2018-19 Welsh Budget approved

(Title Image: BBC Wales)

Yesterday, AMs discussed and voted on the final budget for the 2018-19 financial year.

Key differences between the Draft & Final budgets

Overall draft spending plans (here); draft budget details (here); draft local authority settlement (here)

  • No local authority will see their budget cut by more than 0.5% (previously 1%).
  • The amount of savings/assets people can keep before they’re charged for residential care will rise from £30,000 to £40,000.
  • An additional £10million has been provided to HEFCW to manage a cap on university tuition fees at £9,000 a year.
  • An additional £100million has been provided for health, particularly integrating health & social care and developing primary care clusters.
  • An additional £60million over the next two years for local authorities, plus £5.6million for them to deal with air pollution.
  • An additional £10million to tackle youth homelessness.
  • A “Brexit Transition Fund” with an initial £10million.
  • The starting threshold for Land Transaction Tax (Welsh stamp duty) has been raised from £150,000 to £180,000 (see table below for the new rates).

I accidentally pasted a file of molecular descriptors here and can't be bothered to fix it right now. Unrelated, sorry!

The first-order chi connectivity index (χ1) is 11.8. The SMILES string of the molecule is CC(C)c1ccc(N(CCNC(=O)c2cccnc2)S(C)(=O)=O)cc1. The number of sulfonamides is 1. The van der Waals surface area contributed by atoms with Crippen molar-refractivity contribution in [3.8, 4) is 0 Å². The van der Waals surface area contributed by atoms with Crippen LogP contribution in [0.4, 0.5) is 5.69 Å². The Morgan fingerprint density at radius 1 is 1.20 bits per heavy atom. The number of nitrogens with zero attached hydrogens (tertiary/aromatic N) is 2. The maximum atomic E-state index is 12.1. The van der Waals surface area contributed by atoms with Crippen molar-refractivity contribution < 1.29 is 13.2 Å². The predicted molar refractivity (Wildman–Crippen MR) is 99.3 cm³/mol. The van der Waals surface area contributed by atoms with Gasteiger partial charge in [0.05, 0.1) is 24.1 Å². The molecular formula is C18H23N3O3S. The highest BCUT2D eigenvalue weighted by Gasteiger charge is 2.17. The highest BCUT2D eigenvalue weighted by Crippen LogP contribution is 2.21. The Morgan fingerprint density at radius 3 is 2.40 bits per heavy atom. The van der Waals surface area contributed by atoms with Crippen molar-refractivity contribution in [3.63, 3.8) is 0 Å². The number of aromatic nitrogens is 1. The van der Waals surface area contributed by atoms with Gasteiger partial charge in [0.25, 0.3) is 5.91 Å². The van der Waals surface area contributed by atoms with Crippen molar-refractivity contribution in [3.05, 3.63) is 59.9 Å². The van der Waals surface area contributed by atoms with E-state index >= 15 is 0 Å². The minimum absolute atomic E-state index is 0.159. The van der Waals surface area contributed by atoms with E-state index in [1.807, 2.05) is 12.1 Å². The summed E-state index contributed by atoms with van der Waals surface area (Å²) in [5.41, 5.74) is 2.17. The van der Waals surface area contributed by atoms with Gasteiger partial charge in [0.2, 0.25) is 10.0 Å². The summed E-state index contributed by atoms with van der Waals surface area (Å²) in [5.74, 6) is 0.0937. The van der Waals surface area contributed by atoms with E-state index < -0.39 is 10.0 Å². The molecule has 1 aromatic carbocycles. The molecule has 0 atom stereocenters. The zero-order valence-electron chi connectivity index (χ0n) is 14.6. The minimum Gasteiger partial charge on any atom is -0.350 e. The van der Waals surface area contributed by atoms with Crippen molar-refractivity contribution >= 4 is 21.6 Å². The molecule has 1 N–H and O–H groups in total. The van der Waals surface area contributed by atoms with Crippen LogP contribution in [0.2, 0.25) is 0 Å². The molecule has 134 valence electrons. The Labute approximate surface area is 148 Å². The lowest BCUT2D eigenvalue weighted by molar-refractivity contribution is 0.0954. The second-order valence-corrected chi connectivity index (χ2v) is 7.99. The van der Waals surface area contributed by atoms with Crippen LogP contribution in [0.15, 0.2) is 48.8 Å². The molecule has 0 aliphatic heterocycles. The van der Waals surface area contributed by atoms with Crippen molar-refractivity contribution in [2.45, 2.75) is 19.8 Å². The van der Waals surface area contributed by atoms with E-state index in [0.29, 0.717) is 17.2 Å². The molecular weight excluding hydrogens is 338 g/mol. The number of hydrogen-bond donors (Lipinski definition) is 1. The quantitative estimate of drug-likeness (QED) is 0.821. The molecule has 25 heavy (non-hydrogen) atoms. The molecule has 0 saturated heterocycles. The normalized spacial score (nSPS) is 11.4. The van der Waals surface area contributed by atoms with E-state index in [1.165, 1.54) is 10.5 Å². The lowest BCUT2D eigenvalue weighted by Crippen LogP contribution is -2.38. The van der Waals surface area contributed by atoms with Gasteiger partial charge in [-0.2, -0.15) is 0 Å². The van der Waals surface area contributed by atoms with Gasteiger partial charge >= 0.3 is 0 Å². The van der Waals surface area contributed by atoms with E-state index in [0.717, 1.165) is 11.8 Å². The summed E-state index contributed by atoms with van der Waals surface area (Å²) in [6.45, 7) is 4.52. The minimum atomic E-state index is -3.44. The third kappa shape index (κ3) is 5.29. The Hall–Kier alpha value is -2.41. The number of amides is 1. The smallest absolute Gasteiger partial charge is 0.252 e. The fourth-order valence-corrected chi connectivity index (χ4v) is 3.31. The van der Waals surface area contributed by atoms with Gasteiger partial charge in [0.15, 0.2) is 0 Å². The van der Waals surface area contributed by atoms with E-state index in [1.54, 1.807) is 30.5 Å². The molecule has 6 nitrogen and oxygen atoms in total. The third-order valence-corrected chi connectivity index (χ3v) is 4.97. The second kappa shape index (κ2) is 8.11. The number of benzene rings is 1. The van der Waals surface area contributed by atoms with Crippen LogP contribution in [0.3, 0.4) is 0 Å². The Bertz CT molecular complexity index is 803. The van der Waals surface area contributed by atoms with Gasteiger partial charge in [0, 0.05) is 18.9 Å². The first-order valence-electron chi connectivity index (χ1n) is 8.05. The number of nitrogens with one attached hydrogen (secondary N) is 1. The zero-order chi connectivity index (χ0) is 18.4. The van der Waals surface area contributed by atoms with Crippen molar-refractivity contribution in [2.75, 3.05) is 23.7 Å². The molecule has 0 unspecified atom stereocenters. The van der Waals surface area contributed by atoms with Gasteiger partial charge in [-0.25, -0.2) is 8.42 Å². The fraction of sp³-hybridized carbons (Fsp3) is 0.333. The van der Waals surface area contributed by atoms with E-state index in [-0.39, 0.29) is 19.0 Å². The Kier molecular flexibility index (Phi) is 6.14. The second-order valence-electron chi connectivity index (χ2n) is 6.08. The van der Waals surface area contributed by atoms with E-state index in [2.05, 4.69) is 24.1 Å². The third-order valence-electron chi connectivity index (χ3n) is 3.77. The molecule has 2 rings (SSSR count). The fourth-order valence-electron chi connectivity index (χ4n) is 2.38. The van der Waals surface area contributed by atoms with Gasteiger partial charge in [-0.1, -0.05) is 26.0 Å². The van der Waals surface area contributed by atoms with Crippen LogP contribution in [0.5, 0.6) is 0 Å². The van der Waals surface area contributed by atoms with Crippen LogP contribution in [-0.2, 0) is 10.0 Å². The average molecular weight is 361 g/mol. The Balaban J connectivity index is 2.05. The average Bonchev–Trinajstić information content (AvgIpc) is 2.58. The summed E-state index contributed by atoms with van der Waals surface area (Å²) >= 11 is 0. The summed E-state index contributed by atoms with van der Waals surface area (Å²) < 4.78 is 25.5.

Key Points

Finance Secretary, Mark Drakeford (Lab, Cardiff West), thanked AMs for their scrutiny and said the new budget processes put in place for this year had been successful. He took a swing at the UK Government by saying the UK economy had been damaged by austerity, with growth forecasts revised downwards.

If the Welsh budget had remained the same (in real terms) as it was a decade ago Wales would have an additional £1.1billion, but if budgets were maintained at the same pace as economic growth Wales would have between £3-4billion extra.

Shadow Finance Minister, Nick Ramsay AM (Con, Monmouth), said the budget fell short of addressing fundamental economic challenges. He criticised the lack of transparency, saying that the links between the Programme for Government and the budget weren’t strong enough, particularly in terms of health.

Adam Price AM (Plaid, Carms. E & Dinefwr) talked up Plaid’s budget agreement but accepted parts where there wasn’t agreement and that’s why Plaid will abstain. The budget agreement sends a message “to all parts of Wales that we are a one-nation Wales” by securing local investments.

Neil Hamilton AM (UKIP, Mid & West Wales) hoped tax-varying powers will lead to a more responsible government, but there was an element of “unreality” by the Finance Secretary talking about austerity when government spending has doubled over the last 7 years with the UK national debt hitting £2 trillion.


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